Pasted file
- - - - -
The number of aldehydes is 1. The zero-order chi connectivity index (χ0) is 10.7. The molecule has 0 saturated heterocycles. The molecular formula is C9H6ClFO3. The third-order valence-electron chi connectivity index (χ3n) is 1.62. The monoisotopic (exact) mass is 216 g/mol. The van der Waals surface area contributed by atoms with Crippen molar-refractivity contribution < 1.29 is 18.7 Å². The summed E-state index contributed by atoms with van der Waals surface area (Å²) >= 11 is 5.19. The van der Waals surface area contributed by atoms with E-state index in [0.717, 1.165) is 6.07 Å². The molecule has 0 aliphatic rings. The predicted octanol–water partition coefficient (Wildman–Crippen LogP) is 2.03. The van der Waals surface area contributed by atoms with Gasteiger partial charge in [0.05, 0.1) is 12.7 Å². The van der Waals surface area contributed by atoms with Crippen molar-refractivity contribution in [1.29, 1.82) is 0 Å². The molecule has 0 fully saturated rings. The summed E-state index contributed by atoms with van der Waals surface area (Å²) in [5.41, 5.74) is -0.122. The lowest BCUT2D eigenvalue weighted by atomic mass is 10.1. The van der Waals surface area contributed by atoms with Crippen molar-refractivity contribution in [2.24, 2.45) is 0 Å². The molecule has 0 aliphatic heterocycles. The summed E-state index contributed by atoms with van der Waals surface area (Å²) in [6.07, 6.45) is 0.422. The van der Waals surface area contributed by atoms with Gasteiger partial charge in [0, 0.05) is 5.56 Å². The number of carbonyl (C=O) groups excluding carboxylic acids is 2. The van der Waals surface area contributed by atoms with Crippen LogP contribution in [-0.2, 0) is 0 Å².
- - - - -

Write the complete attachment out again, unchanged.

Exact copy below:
The number of aldehydes is 1. The zero-order chi connectivity index (χ0) is 10.7. The molecule has 0 saturated heterocycles. The molecular formula is C9H6ClFO3. The third-order valence-electron chi connectivity index (χ3n) is 1.62. The monoisotopic (exact) mass is 216 g/mol. The van der Waals surface area contributed by atoms with Crippen molar-refractivity contribution < 1.29 is 18.7 Å². The summed E-state index contributed by atoms with van der Waals surface area (Å²) >= 11 is 5.19. The van der Waals surface area contributed by atoms with E-state index in [0.717, 1.165) is 6.07 Å². The molecule has 0 aliphatic rings. The predicted octanol–water partition coefficient (Wildman–Crippen LogP) is 2.03. The van der Waals surface area contributed by atoms with Gasteiger partial charge in [0.05, 0.1) is 12.7 Å². The van der Waals surface area contributed by atoms with Crippen molar-refractivity contribution in [1.29, 1.82) is 0 Å². The molecule has 0 fully saturated rings. The summed E-state index contributed by atoms with van der Waals surface area (Å²) in [5.41, 5.74) is -0.122. The lowest BCUT2D eigenvalue weighted by atomic mass is 10.1. The van der Waals surface area contributed by atoms with Crippen molar-refractivity contribution in [2.24, 2.45) is 0 Å². The molecule has 0 aliphatic heterocycles. The summed E-state index contributed by atoms with van der Waals surface area (Å²) in [6.07, 6.45) is 0.422. The van der Waals surface area contributed by atoms with Gasteiger partial charge in [0, 0.05) is 5.56 Å². The number of carbonyl (C=O) groups excluding carboxylic acids is 2. The van der Waals surface area contributed by atoms with Crippen LogP contribution in [-0.2, 0) is 0 Å².